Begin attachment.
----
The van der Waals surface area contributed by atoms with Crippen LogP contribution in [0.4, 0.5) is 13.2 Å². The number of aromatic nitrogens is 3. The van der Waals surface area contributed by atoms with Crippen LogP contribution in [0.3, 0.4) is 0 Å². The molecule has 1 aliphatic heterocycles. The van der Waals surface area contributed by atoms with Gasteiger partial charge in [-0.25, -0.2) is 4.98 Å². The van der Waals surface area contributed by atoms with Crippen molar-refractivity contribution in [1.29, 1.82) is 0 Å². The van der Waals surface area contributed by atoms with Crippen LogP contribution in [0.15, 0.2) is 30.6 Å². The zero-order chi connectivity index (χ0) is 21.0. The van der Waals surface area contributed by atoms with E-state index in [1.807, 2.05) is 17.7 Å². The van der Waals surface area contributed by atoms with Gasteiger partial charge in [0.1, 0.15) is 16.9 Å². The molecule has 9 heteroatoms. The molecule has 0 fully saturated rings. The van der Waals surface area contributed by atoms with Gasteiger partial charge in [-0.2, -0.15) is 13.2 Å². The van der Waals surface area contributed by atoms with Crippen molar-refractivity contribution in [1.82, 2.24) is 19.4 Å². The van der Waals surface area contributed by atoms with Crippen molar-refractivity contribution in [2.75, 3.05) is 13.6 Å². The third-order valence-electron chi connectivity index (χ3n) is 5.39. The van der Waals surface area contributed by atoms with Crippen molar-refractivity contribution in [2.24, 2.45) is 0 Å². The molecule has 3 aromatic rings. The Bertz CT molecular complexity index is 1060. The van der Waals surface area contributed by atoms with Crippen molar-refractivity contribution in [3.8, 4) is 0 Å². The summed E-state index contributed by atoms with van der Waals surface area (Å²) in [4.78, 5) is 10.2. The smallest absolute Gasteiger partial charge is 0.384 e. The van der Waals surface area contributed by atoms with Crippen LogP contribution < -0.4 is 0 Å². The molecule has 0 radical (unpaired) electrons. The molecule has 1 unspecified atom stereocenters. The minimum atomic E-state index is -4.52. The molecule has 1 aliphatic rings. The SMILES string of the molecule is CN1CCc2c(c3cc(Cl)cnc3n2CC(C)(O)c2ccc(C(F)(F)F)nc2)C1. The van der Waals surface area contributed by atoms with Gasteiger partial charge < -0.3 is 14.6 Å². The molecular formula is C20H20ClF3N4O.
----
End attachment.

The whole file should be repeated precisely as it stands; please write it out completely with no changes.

The van der Waals surface area contributed by atoms with Crippen LogP contribution in [0.4, 0.5) is 13.2 Å². The number of aromatic nitrogens is 3. The van der Waals surface area contributed by atoms with Crippen LogP contribution in [0.3, 0.4) is 0 Å². The molecule has 1 aliphatic heterocycles. The van der Waals surface area contributed by atoms with Gasteiger partial charge in [-0.25, -0.2) is 4.98 Å². The van der Waals surface area contributed by atoms with Crippen molar-refractivity contribution in [1.29, 1.82) is 0 Å². The van der Waals surface area contributed by atoms with Crippen LogP contribution in [0.15, 0.2) is 30.6 Å². The zero-order chi connectivity index (χ0) is 21.0. The van der Waals surface area contributed by atoms with E-state index in [1.807, 2.05) is 17.7 Å². The van der Waals surface area contributed by atoms with Gasteiger partial charge in [0.1, 0.15) is 16.9 Å². The molecule has 9 heteroatoms. The molecule has 0 fully saturated rings. The van der Waals surface area contributed by atoms with Gasteiger partial charge in [-0.2, -0.15) is 13.2 Å². The van der Waals surface area contributed by atoms with Crippen molar-refractivity contribution in [1.82, 2.24) is 19.4 Å². The van der Waals surface area contributed by atoms with Crippen molar-refractivity contribution in [2.75, 3.05) is 13.6 Å². The third-order valence-electron chi connectivity index (χ3n) is 5.39. The van der Waals surface area contributed by atoms with Crippen molar-refractivity contribution in [2.24, 2.45) is 0 Å². The molecule has 3 aromatic rings. The Bertz CT molecular complexity index is 1060. The van der Waals surface area contributed by atoms with Crippen molar-refractivity contribution in [3.8, 4) is 0 Å². The summed E-state index contributed by atoms with van der Waals surface area (Å²) in [4.78, 5) is 10.2. The smallest absolute Gasteiger partial charge is 0.384 e. The van der Waals surface area contributed by atoms with Crippen LogP contribution < -0.4 is 0 Å². The molecule has 0 radical (unpaired) electrons. The molecule has 1 unspecified atom stereocenters. The minimum atomic E-state index is -4.52. The molecule has 1 aliphatic rings. The SMILES string of the molecule is CN1CCc2c(c3cc(Cl)cnc3n2CC(C)(O)c2ccc(C(F)(F)F)nc2)C1. The van der Waals surface area contributed by atoms with Gasteiger partial charge < -0.3 is 14.6 Å². The molecular formula is C20H20ClF3N4O.